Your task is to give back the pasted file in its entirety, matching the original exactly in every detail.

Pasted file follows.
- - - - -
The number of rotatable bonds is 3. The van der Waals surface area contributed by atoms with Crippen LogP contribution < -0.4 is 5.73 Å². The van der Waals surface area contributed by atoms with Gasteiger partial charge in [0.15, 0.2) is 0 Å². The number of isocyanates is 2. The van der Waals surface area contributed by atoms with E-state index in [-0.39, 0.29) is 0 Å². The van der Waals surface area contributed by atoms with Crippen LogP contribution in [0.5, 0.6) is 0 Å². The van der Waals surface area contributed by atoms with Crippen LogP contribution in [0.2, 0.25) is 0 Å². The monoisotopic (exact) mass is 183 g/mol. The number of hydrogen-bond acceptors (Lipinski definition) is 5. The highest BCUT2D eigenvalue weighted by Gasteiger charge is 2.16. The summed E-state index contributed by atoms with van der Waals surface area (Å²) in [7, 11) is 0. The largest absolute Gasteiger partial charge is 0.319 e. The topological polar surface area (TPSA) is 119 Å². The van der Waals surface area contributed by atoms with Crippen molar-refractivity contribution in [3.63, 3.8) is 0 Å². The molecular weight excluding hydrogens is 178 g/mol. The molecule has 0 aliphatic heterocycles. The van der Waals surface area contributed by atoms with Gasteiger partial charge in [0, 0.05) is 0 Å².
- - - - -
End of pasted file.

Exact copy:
The number of rotatable bonds is 3. The van der Waals surface area contributed by atoms with Crippen LogP contribution < -0.4 is 5.73 Å². The van der Waals surface area contributed by atoms with Gasteiger partial charge in [0.15, 0.2) is 0 Å². The number of isocyanates is 2. The van der Waals surface area contributed by atoms with E-state index in [-0.39, 0.29) is 0 Å². The van der Waals surface area contributed by atoms with Crippen LogP contribution in [0.5, 0.6) is 0 Å². The van der Waals surface area contributed by atoms with Crippen LogP contribution in [0.2, 0.25) is 0 Å². The monoisotopic (exact) mass is 183 g/mol. The number of hydrogen-bond acceptors (Lipinski definition) is 5. The highest BCUT2D eigenvalue weighted by Gasteiger charge is 2.16. The summed E-state index contributed by atoms with van der Waals surface area (Å²) in [7, 11) is 0. The largest absolute Gasteiger partial charge is 0.319 e. The topological polar surface area (TPSA) is 119 Å². The van der Waals surface area contributed by atoms with Crippen molar-refractivity contribution in [3.63, 3.8) is 0 Å². The molecular weight excluding hydrogens is 178 g/mol. The molecule has 0 aliphatic heterocycles. The van der Waals surface area contributed by atoms with Gasteiger partial charge in [0, 0.05) is 0 Å².